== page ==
Volume 2 Issue 20 - October 15, 2004
Disabled IAS candidates given rightful place
In their quest for justice, Rigzian Sampheal and Lokesh Kumar have been running from pillar to post for the past 13 months. It has been a hard struggle but it has been worth it. The two have not only got into the Indian Administrative Services (IAS), they have also paved the way for other candidates with disability.
The two received their appointment letters inducting them to the IAS on October 1, restoring their seniority. While Sampheal has been awarded the Uttar Pradesh cadre, Kumar got the Andhra Pradesh cadre. They will now undergo training from December 2004 to June 2005, and then be appointed as Assistant Collectors.
Sampheal, a Schedule Tribe candidate securing the 120th rank and Kumar (Schedule Caste) securing the 132nd rank in the exam, were denied top IAS jobs due to minor disabilities: Sampheal has a stiff knee and Kumar has mild polio.
Both were among the top 150, after a tough three-tier system of preliminaries, mains and a gruelling interview in the Union Public Service Commission (UPSC) examinations held in 2002.
The UPSC combines a plethora of services including administrative, foreign and railways. Candidates are allotted their service based on their ranks. Although Sampheal and Kumar's ranks made them eligible for the top IAS posts, they were put into a comparatively lower cadre - Indian Revenue Services (IRS). A third candidate, Satish M, a Schedule Caste candidate who is orthopedically disabled, secured the 249th rank in the UPSC exam but was - believe it ir not - asked to go back home.
Since then, Sampheal and Kumar have been waging a lone battle against the authorities and finally approached the high court. The media uproar generated by their case prompted the Prime Minister to take notice and the UPSC was pulled up for gross misconduct.
The Department of Personnel and Training offered a bizarre logic for not able to appoint the men in question.: Since all three are persons with disability, they were considered for reservation under the Disabilities Act 1995. But since no IAS or IRS post had yet been identified for reservation since the Act came into effect, Sampheal and Kumar were forced into the Indian Information Service (IIS), while Satish, who was eligible for the IRS, was sent back home.
Sampheal and Kumar said that for the first time, the whole episode had made them feel disabled.
"For the past 13 months I have been living a life of a 'disabled' person'; you can say that prior to that no one ever made me feel this way. I feel that disability is a state of mind, not physique. My friends or family have never made me feel that I am lacking anything. Frankly, I have never felt I was disabled," said Sampheal.
"Ultimately I want to forget all those days [of struggle]. I don't want to recollect that [time]... .," added Kumar.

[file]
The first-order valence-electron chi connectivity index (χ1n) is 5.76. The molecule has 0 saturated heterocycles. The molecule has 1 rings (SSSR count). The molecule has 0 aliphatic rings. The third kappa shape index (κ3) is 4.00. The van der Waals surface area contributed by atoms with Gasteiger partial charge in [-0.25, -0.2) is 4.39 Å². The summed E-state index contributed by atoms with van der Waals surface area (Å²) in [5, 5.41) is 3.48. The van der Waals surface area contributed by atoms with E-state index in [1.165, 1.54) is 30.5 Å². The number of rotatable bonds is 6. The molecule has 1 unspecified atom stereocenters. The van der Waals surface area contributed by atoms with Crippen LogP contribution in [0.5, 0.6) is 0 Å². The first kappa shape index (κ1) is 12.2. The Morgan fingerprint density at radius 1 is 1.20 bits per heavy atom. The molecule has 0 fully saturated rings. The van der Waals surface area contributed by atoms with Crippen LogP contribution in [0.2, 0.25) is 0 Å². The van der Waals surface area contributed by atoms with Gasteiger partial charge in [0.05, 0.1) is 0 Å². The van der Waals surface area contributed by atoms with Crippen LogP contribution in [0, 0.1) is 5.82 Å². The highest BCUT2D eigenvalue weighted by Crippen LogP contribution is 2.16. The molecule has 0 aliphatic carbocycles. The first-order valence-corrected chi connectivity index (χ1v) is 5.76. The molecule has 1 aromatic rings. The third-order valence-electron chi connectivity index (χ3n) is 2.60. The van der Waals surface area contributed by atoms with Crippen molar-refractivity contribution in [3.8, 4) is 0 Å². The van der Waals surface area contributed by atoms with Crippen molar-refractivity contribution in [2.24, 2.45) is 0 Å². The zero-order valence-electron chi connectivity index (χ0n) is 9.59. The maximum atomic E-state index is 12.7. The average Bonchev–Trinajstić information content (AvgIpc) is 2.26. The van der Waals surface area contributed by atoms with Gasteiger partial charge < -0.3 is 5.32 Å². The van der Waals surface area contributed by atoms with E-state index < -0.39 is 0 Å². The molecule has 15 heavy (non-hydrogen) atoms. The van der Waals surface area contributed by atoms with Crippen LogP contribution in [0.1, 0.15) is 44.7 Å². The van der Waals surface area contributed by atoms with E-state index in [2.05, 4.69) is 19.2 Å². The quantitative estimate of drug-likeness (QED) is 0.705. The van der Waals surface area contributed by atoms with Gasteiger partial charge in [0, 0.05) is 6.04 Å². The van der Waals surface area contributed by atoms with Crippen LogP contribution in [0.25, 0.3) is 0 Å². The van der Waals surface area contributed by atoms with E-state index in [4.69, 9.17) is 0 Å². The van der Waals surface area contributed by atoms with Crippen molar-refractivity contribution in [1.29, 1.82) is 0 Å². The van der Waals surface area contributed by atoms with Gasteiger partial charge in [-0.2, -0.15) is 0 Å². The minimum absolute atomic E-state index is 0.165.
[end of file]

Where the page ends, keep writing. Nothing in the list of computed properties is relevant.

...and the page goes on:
The duo claim, "Equal opportunities to disabled people are actually being distorted by absurd and deliberate misinterpretation to achieve exactly the opposite. Disabled people do not stand a chance in the IAS and other prestigious central services."
The two had earlier knocked on all possible doors for justice, including the Prime Minister, President, Cabinet Secretary, Schedule Caste and Schedule Tribe Commission and the Disability Commission.
Taking suo motto cognisance of the matter, the High Court admitted it as a Public Interest Litigation (PIL) in February earlier this year. While hearing the case, the High Court asked that if disabled people were allowed to take the examination, how was it that they were found ineligible for the IAS after successfully clearing that same exam, especially after the medical board set up to screen successful candidates had cleared Sampheal, Kumar and Satish? The Court also observed that though disabled candidates were earlier permitted to join the IAS, the 1995 Disabilities Act, drafted to help them, had in effect made them ineligible for the service.
The government, after initially trying to defend its interpretation of the law, quickly changed track when the Court asked some tough questions. After many hearings, the government accepted its blunder and told the Court that its mistakes would be corrected.
After the High Court ruling in March, the PMO (under A.B. Vajpayee) called the two in April and got them examined by a new medical board, which declared them fit for the services.
Lthustob Sampheal, a retired lecturer, is thankful following the vindication of his son. "Now my son can plan his life. Till now the sword of uncertainty was hanging over his head," he said. Sampheal's mother S. Dolma may not know the importance of the word 'IAS', but she is aware her son has become a District Collector.
Kumar's parents, when contacted in Karnataka, were simply speechless. "It is yet to sink in," said his father Samaraju. "Now that he has become an IAS officer, we have asked him to relax and settle down in life," chipped in his mother, Rajamma.
It is commendable that the government admitted its blunder in denying Sampheal and Kumar their rightful IAS place under the sun. It implies that disabled candidates can now take the exams with realistic hope of getting into the IAS. The rest, as they say, is history, with a happy ending for a change.
But the story is yet not over for one man, Satish M. from Hyderabad. His 249th rank, in the toughest exam in India, notwithstanding, he was sent packing. Will the government see to it that while justice is done to two candidates, a third deserving disabled candidate is not left out?
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